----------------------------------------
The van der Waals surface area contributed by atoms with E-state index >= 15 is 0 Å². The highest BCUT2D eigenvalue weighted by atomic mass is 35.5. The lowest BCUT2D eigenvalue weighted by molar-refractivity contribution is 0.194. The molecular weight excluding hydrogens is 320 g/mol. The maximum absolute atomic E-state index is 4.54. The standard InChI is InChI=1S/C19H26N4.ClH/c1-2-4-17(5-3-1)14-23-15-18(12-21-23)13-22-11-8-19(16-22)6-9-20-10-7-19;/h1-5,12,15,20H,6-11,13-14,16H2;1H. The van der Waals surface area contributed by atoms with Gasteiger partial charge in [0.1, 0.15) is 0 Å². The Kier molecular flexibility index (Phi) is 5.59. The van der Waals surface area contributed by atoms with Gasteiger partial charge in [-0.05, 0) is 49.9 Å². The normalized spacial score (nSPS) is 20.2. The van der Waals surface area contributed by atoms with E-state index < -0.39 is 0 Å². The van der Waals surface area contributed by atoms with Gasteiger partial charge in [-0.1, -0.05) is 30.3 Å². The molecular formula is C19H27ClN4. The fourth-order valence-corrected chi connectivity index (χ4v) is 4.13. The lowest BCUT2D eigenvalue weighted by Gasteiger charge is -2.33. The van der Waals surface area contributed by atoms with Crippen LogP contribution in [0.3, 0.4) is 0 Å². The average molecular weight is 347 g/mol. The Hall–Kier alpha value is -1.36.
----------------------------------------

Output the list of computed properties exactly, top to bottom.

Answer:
The van der Waals surface area contributed by atoms with E-state index >= 15 is 0 Å². The highest BCUT2D eigenvalue weighted by atomic mass is 35.5. The lowest BCUT2D eigenvalue weighted by molar-refractivity contribution is 0.194. The molecular weight excluding hydrogens is 320 g/mol. The maximum absolute atomic E-state index is 4.54. The standard InChI is InChI=1S/C19H26N4.ClH/c1-2-4-17(5-3-1)14-23-15-18(12-21-23)13-22-11-8-19(16-22)6-9-20-10-7-19;/h1-5,12,15,20H,6-11,13-14,16H2;1H. The van der Waals surface area contributed by atoms with Gasteiger partial charge in [0.1, 0.15) is 0 Å². The Kier molecular flexibility index (Phi) is 5.59. The van der Waals surface area contributed by atoms with Gasteiger partial charge in [-0.05, 0) is 49.9 Å². The normalized spacial score (nSPS) is 20.2. The van der Waals surface area contributed by atoms with E-state index < -0.39 is 0 Å². The van der Waals surface area contributed by atoms with Gasteiger partial charge in [-0.1, -0.05) is 30.3 Å². The molecular formula is C19H27ClN4. The fourth-order valence-corrected chi connectivity index (χ4v) is 4.13. The lowest BCUT2D eigenvalue weighted by Gasteiger charge is -2.33. The van der Waals surface area contributed by atoms with Crippen LogP contribution in [0.3, 0.4) is 0 Å². The average molecular weight is 347 g/mol. The Hall–Kier alpha value is -1.36.